California Authorities Find, Destroy $1 Billion Worth of Pot

Preliminary testing showed the levels of THC in these fields were well over the legal limit for industrial hemp production and were in fact cannabis. The investigation is ongoing.
Kern County Sheriff's Office

California authorities struck a high point in their investigation after receiving a tip about allegedly legal hemp production that led them to fields of approximately 10 million illegally grown marijuana plants.

The Kern County Sheriff’s Office said in a statement that it executed search warrants, along with the California Department of Fish and Wildlife and the FBI, on 11 fields across 459 acres in the area of Arvin—which is 100 miles north of Los Angeles.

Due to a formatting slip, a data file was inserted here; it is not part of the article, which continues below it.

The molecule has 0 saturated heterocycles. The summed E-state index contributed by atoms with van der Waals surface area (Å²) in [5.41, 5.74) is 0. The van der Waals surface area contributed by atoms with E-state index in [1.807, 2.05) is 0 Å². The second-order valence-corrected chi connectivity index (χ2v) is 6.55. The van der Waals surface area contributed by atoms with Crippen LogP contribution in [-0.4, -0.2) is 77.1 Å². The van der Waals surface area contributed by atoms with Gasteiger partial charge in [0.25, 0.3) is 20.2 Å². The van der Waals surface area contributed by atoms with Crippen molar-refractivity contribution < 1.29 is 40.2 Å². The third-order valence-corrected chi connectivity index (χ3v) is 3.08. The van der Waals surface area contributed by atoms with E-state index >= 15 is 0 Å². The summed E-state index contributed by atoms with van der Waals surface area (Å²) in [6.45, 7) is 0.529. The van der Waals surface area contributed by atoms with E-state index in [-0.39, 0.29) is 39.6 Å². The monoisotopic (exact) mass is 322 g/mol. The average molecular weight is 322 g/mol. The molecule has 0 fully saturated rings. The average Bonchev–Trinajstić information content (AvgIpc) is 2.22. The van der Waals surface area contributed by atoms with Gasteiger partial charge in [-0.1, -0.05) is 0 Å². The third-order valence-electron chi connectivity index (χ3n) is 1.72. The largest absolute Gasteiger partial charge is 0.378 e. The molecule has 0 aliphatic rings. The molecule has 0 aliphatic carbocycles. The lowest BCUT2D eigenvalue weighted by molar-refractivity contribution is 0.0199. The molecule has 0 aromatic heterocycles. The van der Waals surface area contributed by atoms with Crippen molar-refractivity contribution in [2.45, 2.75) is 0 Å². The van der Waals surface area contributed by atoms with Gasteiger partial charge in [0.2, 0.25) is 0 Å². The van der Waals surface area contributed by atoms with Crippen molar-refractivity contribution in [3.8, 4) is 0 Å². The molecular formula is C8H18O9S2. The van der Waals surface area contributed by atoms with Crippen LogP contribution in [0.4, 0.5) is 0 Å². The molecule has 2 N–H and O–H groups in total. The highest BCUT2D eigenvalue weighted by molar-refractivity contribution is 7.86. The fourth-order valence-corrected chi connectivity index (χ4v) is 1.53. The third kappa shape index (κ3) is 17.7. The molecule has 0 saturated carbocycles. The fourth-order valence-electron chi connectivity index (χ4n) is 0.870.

Authorities tested the plants, finding that the THC levels in the crops were “beyond the legal limit.” THC is the psychoactive substance within marijuana.

The Kern County Narcotics Unit promptly destroyed and seized the 10 million marijuana plants worth $1 billion on the black market.

The California Food and Agriculture Department Code states that industrial hemp must have less than 0.3 percent THC content.

“These illicit marijuana gardens were grown under the guise of legitimate hemp production,” the sheriff’s office said.

Authorities say the investigation is ongoing.


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